The Origins of Recycled Films: Archive Film Art Found Footage Created through PostProduction Strategies
- archive film art,
- found footage,
- metacinematic association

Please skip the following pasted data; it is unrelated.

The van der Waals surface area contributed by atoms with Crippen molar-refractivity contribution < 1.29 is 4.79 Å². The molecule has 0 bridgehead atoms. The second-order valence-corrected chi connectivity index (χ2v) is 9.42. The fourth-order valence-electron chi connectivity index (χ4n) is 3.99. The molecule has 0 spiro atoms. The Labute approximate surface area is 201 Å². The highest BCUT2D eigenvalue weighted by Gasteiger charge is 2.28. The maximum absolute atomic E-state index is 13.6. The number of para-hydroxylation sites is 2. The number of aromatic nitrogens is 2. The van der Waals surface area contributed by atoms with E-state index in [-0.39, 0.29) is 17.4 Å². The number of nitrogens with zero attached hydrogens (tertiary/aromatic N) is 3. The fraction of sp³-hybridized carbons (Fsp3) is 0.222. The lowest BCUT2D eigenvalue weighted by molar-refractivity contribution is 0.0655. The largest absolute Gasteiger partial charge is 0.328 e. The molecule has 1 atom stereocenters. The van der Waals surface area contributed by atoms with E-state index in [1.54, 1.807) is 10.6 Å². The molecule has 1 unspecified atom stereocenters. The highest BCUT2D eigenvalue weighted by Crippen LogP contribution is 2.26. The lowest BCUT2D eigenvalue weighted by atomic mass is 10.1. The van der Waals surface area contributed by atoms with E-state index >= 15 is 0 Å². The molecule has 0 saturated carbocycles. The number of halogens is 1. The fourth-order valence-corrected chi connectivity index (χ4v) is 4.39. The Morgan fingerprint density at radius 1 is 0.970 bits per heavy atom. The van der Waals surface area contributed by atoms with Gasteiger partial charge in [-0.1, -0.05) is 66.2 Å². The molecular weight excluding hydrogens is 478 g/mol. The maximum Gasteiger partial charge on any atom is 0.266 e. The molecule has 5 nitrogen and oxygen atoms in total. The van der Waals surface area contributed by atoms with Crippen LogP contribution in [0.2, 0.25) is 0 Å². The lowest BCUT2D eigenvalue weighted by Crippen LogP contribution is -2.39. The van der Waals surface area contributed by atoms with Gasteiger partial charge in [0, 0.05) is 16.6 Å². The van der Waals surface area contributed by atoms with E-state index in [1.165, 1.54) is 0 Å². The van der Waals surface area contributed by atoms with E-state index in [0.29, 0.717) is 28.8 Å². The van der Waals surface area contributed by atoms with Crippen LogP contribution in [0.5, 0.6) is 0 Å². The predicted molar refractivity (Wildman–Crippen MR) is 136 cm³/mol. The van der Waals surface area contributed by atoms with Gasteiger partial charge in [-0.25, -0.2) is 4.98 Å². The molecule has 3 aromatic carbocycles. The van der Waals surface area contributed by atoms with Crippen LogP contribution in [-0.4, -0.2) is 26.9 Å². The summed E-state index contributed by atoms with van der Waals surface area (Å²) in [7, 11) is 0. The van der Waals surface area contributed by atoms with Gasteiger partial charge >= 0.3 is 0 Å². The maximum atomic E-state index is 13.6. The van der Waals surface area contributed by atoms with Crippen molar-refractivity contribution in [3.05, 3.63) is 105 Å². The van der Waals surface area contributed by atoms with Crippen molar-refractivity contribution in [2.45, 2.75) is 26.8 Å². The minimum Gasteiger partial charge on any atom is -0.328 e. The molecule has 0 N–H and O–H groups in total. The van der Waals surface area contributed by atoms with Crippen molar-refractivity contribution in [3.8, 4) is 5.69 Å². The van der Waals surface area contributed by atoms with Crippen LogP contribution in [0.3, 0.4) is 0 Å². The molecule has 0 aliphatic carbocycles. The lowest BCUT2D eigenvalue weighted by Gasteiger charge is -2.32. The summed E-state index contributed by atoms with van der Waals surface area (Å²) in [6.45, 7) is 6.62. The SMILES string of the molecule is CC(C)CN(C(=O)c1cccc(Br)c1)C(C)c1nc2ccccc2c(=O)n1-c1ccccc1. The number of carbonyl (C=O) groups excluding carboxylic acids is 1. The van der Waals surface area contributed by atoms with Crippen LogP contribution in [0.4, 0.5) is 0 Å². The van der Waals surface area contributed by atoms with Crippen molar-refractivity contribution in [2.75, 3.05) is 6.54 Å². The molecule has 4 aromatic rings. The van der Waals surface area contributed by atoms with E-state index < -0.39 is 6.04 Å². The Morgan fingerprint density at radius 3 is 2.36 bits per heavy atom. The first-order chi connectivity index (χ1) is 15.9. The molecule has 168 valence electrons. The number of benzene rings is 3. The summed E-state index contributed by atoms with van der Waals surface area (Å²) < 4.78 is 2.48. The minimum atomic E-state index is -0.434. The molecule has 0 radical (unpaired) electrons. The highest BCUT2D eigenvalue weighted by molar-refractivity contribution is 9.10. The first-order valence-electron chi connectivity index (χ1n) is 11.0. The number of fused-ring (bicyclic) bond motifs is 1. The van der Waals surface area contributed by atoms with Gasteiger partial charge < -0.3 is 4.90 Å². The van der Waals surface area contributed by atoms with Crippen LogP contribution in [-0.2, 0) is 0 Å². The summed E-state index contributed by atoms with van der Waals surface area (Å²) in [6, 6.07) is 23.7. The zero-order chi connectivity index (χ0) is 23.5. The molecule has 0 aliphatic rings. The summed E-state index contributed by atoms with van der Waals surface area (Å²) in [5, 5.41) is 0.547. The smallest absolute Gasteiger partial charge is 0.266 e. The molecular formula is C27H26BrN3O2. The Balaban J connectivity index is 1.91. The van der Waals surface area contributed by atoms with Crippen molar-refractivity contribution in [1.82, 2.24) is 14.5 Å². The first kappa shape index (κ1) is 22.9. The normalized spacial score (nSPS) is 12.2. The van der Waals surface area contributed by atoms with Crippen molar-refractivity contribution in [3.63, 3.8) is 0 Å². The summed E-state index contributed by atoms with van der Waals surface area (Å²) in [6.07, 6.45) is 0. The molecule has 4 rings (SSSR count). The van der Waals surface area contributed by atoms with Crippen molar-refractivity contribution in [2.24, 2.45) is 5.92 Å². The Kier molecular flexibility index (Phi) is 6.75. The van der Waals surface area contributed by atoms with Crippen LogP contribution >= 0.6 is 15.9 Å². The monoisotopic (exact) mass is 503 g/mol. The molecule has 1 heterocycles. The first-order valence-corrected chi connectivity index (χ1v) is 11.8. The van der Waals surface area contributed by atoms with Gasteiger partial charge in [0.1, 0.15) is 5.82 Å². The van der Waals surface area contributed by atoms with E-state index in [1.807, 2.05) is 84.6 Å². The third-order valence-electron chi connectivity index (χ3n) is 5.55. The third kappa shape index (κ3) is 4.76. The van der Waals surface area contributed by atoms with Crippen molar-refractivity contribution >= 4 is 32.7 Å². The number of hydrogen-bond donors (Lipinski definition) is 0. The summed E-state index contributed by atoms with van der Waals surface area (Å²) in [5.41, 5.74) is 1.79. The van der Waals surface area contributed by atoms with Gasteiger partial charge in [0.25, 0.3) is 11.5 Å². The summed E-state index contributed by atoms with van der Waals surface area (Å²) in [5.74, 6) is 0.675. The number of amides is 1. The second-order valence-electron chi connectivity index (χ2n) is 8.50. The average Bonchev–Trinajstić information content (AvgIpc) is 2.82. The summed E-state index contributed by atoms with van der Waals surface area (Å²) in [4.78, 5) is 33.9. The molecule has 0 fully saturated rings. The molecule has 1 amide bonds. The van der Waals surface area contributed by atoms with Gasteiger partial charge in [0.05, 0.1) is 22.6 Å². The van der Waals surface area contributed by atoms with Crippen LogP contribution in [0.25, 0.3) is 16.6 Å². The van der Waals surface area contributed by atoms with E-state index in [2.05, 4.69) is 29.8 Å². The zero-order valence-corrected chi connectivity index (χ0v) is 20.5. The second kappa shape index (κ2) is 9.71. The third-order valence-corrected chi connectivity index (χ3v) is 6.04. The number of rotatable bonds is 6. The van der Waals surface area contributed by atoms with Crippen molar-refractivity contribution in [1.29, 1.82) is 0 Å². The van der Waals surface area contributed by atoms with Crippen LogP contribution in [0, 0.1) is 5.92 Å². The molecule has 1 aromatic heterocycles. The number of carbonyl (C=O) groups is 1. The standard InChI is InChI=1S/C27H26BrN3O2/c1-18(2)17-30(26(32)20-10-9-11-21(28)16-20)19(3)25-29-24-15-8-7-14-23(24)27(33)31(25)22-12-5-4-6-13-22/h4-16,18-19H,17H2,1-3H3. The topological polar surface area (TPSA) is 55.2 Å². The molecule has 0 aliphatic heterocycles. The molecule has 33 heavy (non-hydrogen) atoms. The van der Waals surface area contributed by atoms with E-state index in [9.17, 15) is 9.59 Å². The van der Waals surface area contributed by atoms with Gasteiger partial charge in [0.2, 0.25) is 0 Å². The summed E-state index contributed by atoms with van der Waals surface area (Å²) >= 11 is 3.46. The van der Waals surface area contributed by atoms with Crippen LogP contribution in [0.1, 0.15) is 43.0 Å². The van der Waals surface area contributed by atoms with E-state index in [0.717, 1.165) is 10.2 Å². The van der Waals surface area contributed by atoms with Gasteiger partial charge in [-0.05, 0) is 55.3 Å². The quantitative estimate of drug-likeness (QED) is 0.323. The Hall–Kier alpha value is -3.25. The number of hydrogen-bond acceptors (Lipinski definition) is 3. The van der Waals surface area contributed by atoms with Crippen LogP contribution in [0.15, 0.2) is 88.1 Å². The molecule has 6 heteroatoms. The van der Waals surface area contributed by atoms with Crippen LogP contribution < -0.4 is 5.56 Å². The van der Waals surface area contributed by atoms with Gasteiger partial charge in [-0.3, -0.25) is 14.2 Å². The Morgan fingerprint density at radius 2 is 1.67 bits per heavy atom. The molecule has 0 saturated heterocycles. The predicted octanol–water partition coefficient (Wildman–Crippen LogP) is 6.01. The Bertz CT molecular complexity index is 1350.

At the beginning of cinema, in his early twentieth-century research the Soviet director and film theorist Sergei Eisenstein developed his theory of associative montage “1+1=3.” Nowadays, new methods have been added to this theory. These variables include the creative re-use of allusions to film history. In contemporary cinema, when a new archive film uses sequences from cinema heritage, it quotes from the past and can activate visually and content-wise complex cultural memories. In these films, the successive placement of two sequences, beyond their association, creates new associative meaning, thus, it calls forth metacinematic associations. This additional meaning is the imprint of cinematic heritage. Final Cut by György Pálfi and Péter Lichter’s works make use of the archives of cinematic heritage through a reinterpreted film language, attempting to create independent, innovative works of art. They use the same starting point, based on a directorial concept, but the two attempts resulted in completely different motion pictures. Due to the approach at the basis of their conception, these films illustrate both the linear, i.e., the archetypal narrative film representation and the nonlinear narration. However, these films are not only defined by the scenes they are compiled of, but also bear the particularities of the original motion pictures, referring to and going far beyond the individual characteristics of the scenes themselves. Despite being linear narrative films, the cinematic rhetoric of neither motion picture is continuous but associative - they bring into play layers of film culture. Overall, Eisenstein’s formula can be extended in the following way: 1 afs (archive film sequence) + 1 afs (archive film sequence) = 3 mca (metacinematic associations).